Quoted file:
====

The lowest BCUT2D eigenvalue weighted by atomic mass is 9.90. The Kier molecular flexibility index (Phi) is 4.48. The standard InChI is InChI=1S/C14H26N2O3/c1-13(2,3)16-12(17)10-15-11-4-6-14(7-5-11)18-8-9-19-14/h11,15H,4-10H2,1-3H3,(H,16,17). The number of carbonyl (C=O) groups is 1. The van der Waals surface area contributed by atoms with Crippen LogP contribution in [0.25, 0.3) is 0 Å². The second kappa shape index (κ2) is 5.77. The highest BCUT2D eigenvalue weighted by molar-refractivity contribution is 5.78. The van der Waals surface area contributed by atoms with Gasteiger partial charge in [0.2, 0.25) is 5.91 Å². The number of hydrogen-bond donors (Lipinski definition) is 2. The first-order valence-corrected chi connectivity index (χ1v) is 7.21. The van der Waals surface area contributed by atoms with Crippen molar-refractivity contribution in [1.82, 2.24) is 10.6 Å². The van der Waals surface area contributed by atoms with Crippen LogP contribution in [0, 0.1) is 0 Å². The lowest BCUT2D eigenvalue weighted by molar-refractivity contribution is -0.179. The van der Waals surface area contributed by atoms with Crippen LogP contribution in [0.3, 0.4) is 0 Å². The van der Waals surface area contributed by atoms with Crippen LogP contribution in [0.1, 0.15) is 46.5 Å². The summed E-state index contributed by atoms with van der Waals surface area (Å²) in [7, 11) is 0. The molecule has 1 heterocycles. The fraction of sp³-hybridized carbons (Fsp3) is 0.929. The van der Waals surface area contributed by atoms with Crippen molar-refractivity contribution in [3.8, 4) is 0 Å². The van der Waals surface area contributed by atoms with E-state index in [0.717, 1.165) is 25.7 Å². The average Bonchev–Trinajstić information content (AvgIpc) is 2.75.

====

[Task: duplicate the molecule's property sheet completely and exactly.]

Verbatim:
The lowest BCUT2D eigenvalue weighted by atomic mass is 9.90. The Kier molecular flexibility index (Phi) is 4.48. The standard InChI is InChI=1S/C14H26N2O3/c1-13(2,3)16-12(17)10-15-11-4-6-14(7-5-11)18-8-9-19-14/h11,15H,4-10H2,1-3H3,(H,16,17). The number of carbonyl (C=O) groups is 1. The van der Waals surface area contributed by atoms with Crippen LogP contribution in [0.25, 0.3) is 0 Å². The second kappa shape index (κ2) is 5.77. The highest BCUT2D eigenvalue weighted by molar-refractivity contribution is 5.78. The van der Waals surface area contributed by atoms with Gasteiger partial charge in [0.2, 0.25) is 5.91 Å². The number of hydrogen-bond donors (Lipinski definition) is 2. The first-order valence-corrected chi connectivity index (χ1v) is 7.21. The van der Waals surface area contributed by atoms with Crippen molar-refractivity contribution in [1.82, 2.24) is 10.6 Å². The van der Waals surface area contributed by atoms with Crippen LogP contribution in [0, 0.1) is 0 Å². The lowest BCUT2D eigenvalue weighted by molar-refractivity contribution is -0.179. The van der Waals surface area contributed by atoms with Crippen LogP contribution in [0.3, 0.4) is 0 Å². The van der Waals surface area contributed by atoms with Crippen LogP contribution in [0.1, 0.15) is 46.5 Å². The summed E-state index contributed by atoms with van der Waals surface area (Å²) in [7, 11) is 0. The molecule has 1 heterocycles. The fraction of sp³-hybridized carbons (Fsp3) is 0.929. The van der Waals surface area contributed by atoms with Crippen molar-refractivity contribution in [3.8, 4) is 0 Å². The van der Waals surface area contributed by atoms with E-state index in [0.717, 1.165) is 25.7 Å². The average Bonchev–Trinajstić information content (AvgIpc) is 2.75.